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Coastguard Detect Algal Bloom Off South West Coast

3rd September 2015
The Marine Institute has been monitoring the progress of this bloom which has previously caused extensive fish kills in 2005 and 2012
Coastguard Detect Algal Bloom Off South West Coast

A dense bloom of a potentially fish killing species of algae was detected off the SW coast on Saturday 23rd of August in the Dunmanus Bay area. Extremely dense concentrations of the microscopic species Karenia mikimotoi were identified in samples received by the Marine Institute and brown discoloured water patches have been reported by local authorities at some local beaches.

Scientists from the Marine Institute recently (Saturday 29th August) joined the crew from an Air Corps Casa CN 235 Maritime Patrol Aircraft during routine fisheries patrol, where they confirmed the extent of the algal bloom detected off the SW coast earlier in the month on in the Dunmanus Bay area.

Satellite imagery also showed the presence of the bloom extending 40 to 50 km offshore south of Valentia Island and all along the south cost in pockets as far east as Dungarvan.

Scientists working in the phytoplankton section at the Marine Institute have been closely monitoring the development and progress of this bloom which has previously caused extensive fish kills in 2005 and 2012.

Extremely dense concentrations of the microscopic species Karenia mikimotoi were identified in samples received by Marine Environment and Food Safety services team at the Marine Institute and brown discoloured water patches have been reported by local authorities at some local beaches.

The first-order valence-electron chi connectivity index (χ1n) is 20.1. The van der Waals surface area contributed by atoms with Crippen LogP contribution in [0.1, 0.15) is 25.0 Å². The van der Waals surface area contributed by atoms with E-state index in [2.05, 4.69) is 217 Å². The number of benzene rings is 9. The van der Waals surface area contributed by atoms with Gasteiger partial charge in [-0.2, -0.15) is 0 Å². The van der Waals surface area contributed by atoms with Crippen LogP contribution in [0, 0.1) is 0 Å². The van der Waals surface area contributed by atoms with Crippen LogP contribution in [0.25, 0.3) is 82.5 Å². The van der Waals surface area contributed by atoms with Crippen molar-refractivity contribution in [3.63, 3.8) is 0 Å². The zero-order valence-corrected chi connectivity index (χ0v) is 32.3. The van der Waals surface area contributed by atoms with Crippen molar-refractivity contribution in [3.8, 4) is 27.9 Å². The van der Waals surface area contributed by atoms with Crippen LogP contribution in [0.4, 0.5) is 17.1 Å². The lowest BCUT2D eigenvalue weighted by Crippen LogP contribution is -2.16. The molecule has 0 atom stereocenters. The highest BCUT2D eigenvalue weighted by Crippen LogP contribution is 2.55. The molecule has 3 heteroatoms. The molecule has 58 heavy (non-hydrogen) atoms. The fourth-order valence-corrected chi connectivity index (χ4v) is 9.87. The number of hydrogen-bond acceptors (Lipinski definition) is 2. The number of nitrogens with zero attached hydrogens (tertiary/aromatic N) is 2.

These included beaches in Dunmanus Bay and also along the south coast at Toormore – near Goleen and Mizen Head. Brownish water was also reported by fishermen in outer Dunmanus Bay. The species is harmless to humans and it is safe for swimmers despite discolouration of the water. However fish and other marine organisms can suffer mortalities during dense blooms of this species.

The bloom is most noticeable in sheltered coves along the coast with pale muddy brown colour resulting from the high concentration of the cells in the water. "These blooms are common in coastal water when they can persist for many weeks during the summer, but this one is expected to dissipate in the coming weeks as it uses up available nutrients coupled with shortening daylight as we get into the month of September," said Mr Joe Silke, a phytoplankton scientist from the Marine Institute.

The Marine Institute monitors coastal areas year round for blooms because some species can result in mortalities of wild and farmed fish, while others make shellfish temporarily unsuitable for consumption.

MODIS Aqua_experimental lda_karenia_rgb_Composite _2015-08-30_MODIS Satellite Plymouth Marine Laboratory

"This joint survey with the Air Corps was an efficient exercise in rapidly gaining large amounts of information regarding the bloom extent, and was the first time that it was used for bloom surveying. The CN 235 is particularly suitable for this type of work because of its extensive range and ability to acquire high resolution photographic imagery" said Mr Silke.